Cisco is also expanding its participation in major open source development communities such as Cloud Foundry, OpenShift, and kubernetes, and is now building an integrated suite to help developers design micro-container based services tools.
Organizations are demanding new ways to manage the exponential growth of data and the ability to obtain real-time analysis. To meet this need, Cisco collaborates with leading Big Data solutions such as MapR, Hortonworks, Cloudera and Apache Hadoop community. Working with these partners, Cisco safely extends Hadoop solutions on-premise to the cloud and provide a true hybrid deployment. It is also providing end customers to maintain the same policies, control and security in their Big Data implementations, as well as greater flexibility and an unlimited virtual scalability.
In addition to developing platforms and powerful features of Big Data and analytics necessary to the IEA, Cisco started providing APIs to the development community to ensure functionality control, performance and security from the data center to the device.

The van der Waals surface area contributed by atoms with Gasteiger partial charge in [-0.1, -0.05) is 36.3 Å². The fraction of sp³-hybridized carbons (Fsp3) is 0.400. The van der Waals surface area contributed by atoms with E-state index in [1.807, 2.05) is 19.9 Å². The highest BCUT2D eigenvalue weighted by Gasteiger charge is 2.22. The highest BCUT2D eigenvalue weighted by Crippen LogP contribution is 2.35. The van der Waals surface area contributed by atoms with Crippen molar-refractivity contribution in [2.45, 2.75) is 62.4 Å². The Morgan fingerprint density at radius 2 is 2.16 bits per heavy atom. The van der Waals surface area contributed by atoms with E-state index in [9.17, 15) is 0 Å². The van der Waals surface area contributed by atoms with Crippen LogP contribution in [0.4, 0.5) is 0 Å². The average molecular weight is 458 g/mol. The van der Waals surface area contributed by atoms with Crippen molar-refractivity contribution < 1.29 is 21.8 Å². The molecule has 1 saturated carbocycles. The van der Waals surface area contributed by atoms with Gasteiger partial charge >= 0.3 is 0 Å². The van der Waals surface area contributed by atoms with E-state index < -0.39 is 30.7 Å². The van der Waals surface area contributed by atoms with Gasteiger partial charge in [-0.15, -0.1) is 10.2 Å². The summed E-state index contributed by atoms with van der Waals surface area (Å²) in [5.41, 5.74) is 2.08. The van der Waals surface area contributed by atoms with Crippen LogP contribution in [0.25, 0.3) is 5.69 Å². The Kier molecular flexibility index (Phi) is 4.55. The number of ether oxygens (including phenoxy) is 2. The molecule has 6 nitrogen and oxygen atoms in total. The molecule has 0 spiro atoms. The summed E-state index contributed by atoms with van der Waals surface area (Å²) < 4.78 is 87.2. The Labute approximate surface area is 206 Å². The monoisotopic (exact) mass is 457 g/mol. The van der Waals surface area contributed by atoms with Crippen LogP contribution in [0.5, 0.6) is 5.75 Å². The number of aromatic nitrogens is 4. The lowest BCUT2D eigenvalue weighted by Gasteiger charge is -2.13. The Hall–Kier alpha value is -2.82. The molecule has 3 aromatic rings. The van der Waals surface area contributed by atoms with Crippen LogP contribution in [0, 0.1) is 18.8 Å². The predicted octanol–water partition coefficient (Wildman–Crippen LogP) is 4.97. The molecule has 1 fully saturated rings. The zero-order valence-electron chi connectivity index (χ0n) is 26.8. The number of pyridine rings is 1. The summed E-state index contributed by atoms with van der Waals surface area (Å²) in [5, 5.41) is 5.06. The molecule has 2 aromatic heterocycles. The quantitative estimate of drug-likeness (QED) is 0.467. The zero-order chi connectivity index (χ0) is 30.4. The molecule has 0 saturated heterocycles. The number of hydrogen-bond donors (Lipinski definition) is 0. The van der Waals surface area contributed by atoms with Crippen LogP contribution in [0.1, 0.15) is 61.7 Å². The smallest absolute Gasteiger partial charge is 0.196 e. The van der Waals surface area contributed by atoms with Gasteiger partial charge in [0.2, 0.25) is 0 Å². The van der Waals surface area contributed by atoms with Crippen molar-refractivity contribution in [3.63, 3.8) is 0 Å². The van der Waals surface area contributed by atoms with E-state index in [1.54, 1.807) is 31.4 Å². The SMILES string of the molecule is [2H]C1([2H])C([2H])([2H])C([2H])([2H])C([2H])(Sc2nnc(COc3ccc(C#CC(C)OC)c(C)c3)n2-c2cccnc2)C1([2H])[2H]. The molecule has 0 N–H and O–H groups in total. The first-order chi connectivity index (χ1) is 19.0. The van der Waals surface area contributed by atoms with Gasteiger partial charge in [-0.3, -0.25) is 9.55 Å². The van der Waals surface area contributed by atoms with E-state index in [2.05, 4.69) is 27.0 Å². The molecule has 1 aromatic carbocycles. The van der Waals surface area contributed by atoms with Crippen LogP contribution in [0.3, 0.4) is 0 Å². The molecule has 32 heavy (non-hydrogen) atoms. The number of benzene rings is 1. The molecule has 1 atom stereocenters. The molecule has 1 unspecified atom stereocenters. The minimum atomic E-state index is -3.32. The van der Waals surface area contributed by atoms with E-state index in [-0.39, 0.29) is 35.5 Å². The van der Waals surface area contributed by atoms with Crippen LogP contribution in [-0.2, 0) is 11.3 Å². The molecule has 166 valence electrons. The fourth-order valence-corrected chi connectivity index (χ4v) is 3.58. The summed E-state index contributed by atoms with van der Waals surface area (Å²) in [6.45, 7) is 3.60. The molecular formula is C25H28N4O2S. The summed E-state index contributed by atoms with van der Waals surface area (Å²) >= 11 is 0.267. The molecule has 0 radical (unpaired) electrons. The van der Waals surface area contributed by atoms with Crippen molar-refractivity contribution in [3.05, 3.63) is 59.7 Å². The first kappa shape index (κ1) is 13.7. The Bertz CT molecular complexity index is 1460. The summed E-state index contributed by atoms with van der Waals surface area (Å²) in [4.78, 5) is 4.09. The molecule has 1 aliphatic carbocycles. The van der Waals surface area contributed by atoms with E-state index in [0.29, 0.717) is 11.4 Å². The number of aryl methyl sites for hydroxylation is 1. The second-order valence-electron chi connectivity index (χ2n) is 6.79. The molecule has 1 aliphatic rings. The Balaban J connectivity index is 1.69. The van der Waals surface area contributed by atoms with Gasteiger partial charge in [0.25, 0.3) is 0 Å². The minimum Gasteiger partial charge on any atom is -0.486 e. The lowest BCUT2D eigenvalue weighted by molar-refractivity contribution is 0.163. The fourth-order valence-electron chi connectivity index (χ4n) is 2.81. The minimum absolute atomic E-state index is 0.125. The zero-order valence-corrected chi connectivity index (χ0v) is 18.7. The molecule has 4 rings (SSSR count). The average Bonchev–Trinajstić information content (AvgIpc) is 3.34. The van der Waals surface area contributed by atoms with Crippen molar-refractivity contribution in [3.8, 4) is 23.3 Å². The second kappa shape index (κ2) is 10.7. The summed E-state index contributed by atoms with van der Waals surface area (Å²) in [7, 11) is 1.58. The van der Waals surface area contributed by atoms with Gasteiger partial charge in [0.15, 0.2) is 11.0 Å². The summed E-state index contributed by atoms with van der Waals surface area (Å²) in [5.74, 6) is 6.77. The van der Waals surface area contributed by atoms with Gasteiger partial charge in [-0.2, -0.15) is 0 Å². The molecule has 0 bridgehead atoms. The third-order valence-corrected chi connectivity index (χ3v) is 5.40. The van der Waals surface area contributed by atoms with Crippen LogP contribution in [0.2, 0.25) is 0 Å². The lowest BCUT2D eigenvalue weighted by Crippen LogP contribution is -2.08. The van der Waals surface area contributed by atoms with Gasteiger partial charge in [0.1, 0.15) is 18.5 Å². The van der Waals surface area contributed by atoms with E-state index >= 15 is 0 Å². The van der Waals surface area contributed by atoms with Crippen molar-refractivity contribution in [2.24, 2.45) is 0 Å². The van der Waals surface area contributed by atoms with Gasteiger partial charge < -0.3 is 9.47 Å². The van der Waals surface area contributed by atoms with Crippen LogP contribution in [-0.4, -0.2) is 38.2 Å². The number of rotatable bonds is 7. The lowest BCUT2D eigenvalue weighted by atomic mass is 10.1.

As part of this framework, Cisco will expose APIs for application developers to allow network monitoring, performance and security to be delivered from the data center to the device. It will also be offering vital services such as data virtualization, Energywise, and Cisco Exchange Platform Services through Intercloud.
Cisco says that by 2020 there will be over 50 billion devices connected to the Internet. Cisco is working on a number of fronts to turn IoT’s many, many possibilities into reality. Cisco’s strategy to invest in solutions of hybrid data centers, including Intercloud and fog computing to create an optimized IoT infrastructure.
Washington DC (PRWEB) June 19, 2015